The necessity for single leg training in your program is undeniable if you are an athlete. Think of the how many movements involve one leg contacting the ground while the other leg is in the air.
After reading Advances in Functional Training by Mike Boyle, and reading a lot of Mike Roberston’s articles looking into the rationale of single leg work I agree with the trend that is shifting towards implementing more single leg work. That doesn’t mean we don’t integrate any bilateral work either. We still have our athletes trap bar deadlift and squat but no matter how much you squat or deadlift if you’re not implementing single leg work in your training, you are never going to reach your athletic potential.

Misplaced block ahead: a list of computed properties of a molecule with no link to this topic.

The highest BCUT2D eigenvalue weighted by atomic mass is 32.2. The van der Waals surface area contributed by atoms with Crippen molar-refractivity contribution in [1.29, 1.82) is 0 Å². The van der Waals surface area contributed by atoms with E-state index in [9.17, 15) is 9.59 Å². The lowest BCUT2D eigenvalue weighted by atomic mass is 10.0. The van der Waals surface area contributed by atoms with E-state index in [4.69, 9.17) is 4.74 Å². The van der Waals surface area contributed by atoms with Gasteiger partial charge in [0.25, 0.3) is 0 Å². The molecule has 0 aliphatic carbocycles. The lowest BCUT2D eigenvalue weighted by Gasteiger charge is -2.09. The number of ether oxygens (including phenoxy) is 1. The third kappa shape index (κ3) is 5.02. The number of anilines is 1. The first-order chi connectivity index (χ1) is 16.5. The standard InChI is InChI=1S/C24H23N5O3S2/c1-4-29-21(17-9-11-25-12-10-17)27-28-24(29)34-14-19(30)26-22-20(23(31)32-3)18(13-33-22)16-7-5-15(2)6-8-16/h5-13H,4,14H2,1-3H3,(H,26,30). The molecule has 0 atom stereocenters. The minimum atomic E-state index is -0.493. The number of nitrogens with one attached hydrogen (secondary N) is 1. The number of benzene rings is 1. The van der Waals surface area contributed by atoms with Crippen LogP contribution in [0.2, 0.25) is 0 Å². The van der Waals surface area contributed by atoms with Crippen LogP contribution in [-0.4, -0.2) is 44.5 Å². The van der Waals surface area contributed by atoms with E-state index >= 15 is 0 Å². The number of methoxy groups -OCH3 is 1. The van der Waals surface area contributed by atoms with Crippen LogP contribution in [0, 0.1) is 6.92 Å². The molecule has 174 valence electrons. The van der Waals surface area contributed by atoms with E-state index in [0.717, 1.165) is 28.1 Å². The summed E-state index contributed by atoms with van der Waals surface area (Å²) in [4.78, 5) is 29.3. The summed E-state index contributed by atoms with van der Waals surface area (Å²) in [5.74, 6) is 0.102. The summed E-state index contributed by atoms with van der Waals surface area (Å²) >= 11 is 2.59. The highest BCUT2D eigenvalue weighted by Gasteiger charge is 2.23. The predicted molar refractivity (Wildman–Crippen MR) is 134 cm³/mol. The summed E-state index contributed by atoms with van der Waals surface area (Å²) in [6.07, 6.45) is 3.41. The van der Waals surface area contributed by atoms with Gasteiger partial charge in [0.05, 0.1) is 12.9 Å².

We use many variations and we classify our single leg exercises as knee dominant and hip dominant. Some of the exercises overlap and involve a little of both. We like reverse lunges, split squats with the back foot elevated, lateral lunges, walking lunges, and single leg Romanian dead-lifts to name a few.
However, for even more variations and progressions, Josh Henkin has come up with some creative ways to challenge hip stability and single leg strength.
Check out his video.
Some of these variations are advanced progressions and don’t look as easy as he makes them look. Give them a try to change-up your single leg routine. You should see a big difference in your lower body strength, stability and an improvement on the playing field.